June 16, 2009
Editor’s note: This is John Reinan’s weekly marketing column for MinnPost. To view the original, go to http://tinyurl.com/nanmqz.
The world discovered the power of Twitter during the past week, when Iranians provided a real-time account of their country’s political unrest.
Minnesotans had a preview last fall, when political protesters and journalists used Twitter to chronicle events at the Republican National Convention in St. Paul.
Based on these undeniably compelling examples, it’s tempting to anoint Twitter as the next great development in communications– and, in fact, many have done so.
Our agency has used Twitter with good results for several clients. Intelligently applied, it can be a great way for marketers to get the word out about a product or an event.
But before you jump blindly on the Twitter bandwagon, let me offer a cautionary note in the form of a recent study by faculty and students at Harvard Business School.
Researchers sampled the usage patterns of more than 300,000 Twitter subscribers. What they found:
â€¢ Half of all Twitter users “tweeted” less than once every two months.
â€¢ The top 10 percent most prolific users accounted for more than 90 percent of the tweets.
â€¢ The median number of lifetime tweets per user is one– meaning half of all the people with a Twitter account never post a single tweet.
On most social networks, the researchers note, the top 10 percent of users are responsible for about 30 percent of the content.
What this means is that, at least for now, Twitter has collected a relatively small population of rabid users who tweet relentlessly. Meanwhile, the masses sign up for an account out of curiosity and rarely use it.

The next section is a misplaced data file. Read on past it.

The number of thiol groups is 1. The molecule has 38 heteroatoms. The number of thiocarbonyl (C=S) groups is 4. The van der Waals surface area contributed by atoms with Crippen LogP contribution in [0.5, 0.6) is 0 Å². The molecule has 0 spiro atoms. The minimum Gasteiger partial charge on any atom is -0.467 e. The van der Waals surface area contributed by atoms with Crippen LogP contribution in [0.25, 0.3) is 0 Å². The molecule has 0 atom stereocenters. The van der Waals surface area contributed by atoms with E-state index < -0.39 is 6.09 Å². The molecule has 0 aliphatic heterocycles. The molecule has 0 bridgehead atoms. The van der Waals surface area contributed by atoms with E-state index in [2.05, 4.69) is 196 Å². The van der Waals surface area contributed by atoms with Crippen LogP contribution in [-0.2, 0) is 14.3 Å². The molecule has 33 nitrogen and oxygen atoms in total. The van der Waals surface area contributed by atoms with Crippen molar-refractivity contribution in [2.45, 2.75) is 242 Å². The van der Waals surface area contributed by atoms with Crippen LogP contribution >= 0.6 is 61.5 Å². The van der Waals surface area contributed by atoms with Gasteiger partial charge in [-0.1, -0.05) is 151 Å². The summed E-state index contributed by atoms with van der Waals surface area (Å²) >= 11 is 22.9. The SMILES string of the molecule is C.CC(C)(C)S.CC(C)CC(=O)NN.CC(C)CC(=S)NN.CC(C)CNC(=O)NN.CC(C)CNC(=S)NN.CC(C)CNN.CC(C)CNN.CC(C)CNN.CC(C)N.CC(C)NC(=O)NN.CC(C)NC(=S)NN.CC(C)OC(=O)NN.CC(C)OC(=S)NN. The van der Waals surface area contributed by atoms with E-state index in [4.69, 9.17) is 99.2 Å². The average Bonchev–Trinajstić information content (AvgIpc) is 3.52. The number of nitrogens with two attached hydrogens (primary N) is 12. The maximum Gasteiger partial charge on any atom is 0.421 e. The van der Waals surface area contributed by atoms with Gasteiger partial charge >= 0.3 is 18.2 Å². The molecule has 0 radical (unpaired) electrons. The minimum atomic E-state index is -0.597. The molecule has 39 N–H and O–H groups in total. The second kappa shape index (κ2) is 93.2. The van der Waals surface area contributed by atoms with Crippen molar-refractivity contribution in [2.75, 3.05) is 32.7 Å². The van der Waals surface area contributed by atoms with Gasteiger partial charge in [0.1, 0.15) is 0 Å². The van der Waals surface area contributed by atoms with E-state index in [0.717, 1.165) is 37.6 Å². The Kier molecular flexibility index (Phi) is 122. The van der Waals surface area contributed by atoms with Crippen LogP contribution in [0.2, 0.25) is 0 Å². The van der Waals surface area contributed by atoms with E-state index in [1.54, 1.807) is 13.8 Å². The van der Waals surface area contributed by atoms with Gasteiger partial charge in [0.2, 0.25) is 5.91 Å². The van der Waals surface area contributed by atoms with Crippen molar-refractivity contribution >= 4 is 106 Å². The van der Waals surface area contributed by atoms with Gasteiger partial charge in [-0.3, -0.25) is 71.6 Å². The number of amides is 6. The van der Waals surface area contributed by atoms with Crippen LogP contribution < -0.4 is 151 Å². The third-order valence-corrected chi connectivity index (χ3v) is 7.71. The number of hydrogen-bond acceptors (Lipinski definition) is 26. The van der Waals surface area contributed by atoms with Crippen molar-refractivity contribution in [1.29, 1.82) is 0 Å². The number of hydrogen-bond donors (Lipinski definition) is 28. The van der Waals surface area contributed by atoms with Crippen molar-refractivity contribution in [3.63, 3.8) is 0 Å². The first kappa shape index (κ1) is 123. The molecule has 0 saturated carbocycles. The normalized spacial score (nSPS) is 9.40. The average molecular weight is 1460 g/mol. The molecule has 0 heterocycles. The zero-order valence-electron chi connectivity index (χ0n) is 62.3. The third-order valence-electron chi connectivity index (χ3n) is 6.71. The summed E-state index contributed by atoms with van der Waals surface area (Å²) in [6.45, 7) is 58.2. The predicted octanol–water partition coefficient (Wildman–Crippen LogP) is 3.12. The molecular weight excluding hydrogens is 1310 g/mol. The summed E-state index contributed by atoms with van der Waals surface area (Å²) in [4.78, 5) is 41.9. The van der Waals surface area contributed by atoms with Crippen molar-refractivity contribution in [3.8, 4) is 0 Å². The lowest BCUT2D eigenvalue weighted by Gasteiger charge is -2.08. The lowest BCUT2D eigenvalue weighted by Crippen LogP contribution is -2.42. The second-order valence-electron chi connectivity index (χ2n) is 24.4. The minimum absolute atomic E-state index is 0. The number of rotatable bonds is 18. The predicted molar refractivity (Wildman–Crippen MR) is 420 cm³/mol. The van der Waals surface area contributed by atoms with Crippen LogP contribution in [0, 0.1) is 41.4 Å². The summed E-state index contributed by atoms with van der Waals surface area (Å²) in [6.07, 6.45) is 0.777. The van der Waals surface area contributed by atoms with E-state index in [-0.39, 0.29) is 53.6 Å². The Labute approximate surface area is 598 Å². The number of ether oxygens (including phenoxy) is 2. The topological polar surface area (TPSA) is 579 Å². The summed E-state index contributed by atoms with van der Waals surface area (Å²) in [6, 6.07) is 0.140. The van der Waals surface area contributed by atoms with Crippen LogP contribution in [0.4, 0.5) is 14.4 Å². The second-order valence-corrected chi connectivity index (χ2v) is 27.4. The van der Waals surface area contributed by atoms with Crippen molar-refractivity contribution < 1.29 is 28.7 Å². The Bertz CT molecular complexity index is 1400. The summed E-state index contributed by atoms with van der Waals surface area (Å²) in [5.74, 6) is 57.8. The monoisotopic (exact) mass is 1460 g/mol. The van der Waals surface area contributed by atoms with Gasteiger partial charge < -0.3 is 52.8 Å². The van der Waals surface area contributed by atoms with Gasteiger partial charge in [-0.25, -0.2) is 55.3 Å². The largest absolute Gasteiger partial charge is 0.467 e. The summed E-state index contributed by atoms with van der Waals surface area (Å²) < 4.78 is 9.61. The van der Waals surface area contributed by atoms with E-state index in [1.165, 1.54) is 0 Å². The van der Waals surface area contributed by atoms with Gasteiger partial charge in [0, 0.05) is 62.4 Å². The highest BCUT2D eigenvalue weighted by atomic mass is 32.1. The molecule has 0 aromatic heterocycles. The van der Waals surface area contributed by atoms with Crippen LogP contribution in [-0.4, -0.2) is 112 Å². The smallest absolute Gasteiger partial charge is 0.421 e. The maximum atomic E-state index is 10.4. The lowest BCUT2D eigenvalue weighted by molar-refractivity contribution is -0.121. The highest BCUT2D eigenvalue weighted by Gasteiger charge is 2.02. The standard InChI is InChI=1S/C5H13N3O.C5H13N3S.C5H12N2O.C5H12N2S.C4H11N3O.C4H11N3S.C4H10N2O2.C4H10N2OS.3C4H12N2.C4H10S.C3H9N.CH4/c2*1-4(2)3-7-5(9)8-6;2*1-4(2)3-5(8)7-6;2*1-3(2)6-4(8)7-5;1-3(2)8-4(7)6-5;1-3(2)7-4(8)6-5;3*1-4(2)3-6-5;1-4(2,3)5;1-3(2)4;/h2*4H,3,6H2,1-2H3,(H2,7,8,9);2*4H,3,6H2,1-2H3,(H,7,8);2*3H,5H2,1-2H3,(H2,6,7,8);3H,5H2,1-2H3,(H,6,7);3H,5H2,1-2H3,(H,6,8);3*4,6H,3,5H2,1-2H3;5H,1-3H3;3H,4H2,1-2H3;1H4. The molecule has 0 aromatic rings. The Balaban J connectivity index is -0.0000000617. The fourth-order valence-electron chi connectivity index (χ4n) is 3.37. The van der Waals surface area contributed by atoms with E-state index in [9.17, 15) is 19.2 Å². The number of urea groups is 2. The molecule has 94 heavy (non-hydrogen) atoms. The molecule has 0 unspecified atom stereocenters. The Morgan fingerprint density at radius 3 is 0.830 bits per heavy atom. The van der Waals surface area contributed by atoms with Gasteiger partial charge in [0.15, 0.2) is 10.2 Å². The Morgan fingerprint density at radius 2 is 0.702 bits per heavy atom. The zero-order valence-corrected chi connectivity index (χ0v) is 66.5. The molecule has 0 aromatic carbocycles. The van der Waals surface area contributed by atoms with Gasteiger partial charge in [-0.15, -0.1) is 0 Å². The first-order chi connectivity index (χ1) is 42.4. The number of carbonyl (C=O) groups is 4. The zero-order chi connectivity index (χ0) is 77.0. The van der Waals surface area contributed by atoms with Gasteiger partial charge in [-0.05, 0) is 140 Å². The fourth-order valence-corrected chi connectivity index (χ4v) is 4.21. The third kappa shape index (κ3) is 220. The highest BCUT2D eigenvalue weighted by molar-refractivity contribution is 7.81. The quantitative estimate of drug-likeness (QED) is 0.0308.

As the Harvard study notes, “Twitter resembles more of a one-way, one-to-many publishing service than a two-way, peer-to-peer communication network.”
In other words, Twitter isn’t a way to keep in touch with your friends, like Facebook. It’s more like a constant, flashing billboard carrying information from people with a definite message to get out.
For marketers, the implication is clear. If you can tap into a network of committed Twitter users, word about your product can spread quickly. Twitter super-users are engaged, in touch and love telling the world about their discoveries. It’s like in the days of old media, when a mention by a prominent newspaper columnist could dramatically boost your company’s profile.
But it’s not automatic. Your message must have meaning to its intended audience, and you’ve got to be engaged in the Twitterverse. If you’re one of those who tweets every two months, your odds of becoming the next Twitter sensation are minimal.